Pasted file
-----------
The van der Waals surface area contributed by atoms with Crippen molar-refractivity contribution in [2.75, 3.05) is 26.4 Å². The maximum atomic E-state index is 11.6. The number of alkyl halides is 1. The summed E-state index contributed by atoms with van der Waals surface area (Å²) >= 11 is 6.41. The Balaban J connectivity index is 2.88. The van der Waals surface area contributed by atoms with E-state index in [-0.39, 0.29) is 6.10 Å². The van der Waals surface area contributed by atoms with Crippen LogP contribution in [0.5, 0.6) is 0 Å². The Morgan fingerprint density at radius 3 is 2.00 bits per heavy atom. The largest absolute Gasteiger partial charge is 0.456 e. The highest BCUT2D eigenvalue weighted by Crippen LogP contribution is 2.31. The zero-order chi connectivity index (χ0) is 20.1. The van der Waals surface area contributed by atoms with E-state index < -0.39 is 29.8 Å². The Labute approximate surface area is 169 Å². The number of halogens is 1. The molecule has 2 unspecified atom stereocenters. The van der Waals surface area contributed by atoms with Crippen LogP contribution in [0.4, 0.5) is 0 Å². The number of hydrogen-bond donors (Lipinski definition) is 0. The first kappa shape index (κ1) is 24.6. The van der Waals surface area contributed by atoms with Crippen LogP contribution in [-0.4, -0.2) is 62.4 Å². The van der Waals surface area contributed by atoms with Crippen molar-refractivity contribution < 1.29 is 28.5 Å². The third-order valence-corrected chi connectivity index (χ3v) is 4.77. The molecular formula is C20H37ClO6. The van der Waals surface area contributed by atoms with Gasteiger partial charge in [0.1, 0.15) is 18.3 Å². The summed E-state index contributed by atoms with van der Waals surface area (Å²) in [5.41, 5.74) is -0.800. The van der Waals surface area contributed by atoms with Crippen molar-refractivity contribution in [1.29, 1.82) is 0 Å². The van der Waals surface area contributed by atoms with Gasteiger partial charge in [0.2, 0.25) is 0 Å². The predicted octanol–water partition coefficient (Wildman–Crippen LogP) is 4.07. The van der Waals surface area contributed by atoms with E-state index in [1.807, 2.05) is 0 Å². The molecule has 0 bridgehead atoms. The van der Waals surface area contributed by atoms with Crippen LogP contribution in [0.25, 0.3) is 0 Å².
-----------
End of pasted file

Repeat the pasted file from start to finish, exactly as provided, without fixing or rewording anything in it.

The van der Waals surface area contributed by atoms with Crippen molar-refractivity contribution in [2.75, 3.05) is 26.4 Å². The maximum atomic E-state index is 11.6. The number of alkyl halides is 1. The summed E-state index contributed by atoms with van der Waals surface area (Å²) >= 11 is 6.41. The Balaban J connectivity index is 2.88. The van der Waals surface area contributed by atoms with E-state index in [-0.39, 0.29) is 6.10 Å². The van der Waals surface area contributed by atoms with Crippen LogP contribution in [0.5, 0.6) is 0 Å². The Morgan fingerprint density at radius 3 is 2.00 bits per heavy atom. The largest absolute Gasteiger partial charge is 0.456 e. The highest BCUT2D eigenvalue weighted by Crippen LogP contribution is 2.31. The zero-order chi connectivity index (χ0) is 20.1. The van der Waals surface area contributed by atoms with E-state index < -0.39 is 29.8 Å². The Labute approximate surface area is 169 Å². The number of halogens is 1. The molecule has 2 unspecified atom stereocenters. The van der Waals surface area contributed by atoms with Crippen LogP contribution in [0.4, 0.5) is 0 Å². The number of hydrogen-bond donors (Lipinski definition) is 0. The first kappa shape index (κ1) is 24.6. The van der Waals surface area contributed by atoms with Crippen LogP contribution in [-0.4, -0.2) is 62.4 Å². The van der Waals surface area contributed by atoms with Crippen molar-refractivity contribution < 1.29 is 28.5 Å². The third-order valence-corrected chi connectivity index (χ3v) is 4.77. The molecular formula is C20H37ClO6. The van der Waals surface area contributed by atoms with Gasteiger partial charge in [0.1, 0.15) is 18.3 Å². The summed E-state index contributed by atoms with van der Waals surface area (Å²) in [5.41, 5.74) is -0.800. The van der Waals surface area contributed by atoms with Crippen molar-refractivity contribution in [1.29, 1.82) is 0 Å². The van der Waals surface area contributed by atoms with Gasteiger partial charge in [0.2, 0.25) is 0 Å². The predicted octanol–water partition coefficient (Wildman–Crippen LogP) is 4.07. The van der Waals surface area contributed by atoms with E-state index in [1.807, 2.05) is 0 Å². The molecule has 0 bridgehead atoms. The van der Waals surface area contributed by atoms with Crippen LogP contribution in [0.25, 0.3) is 0 Å².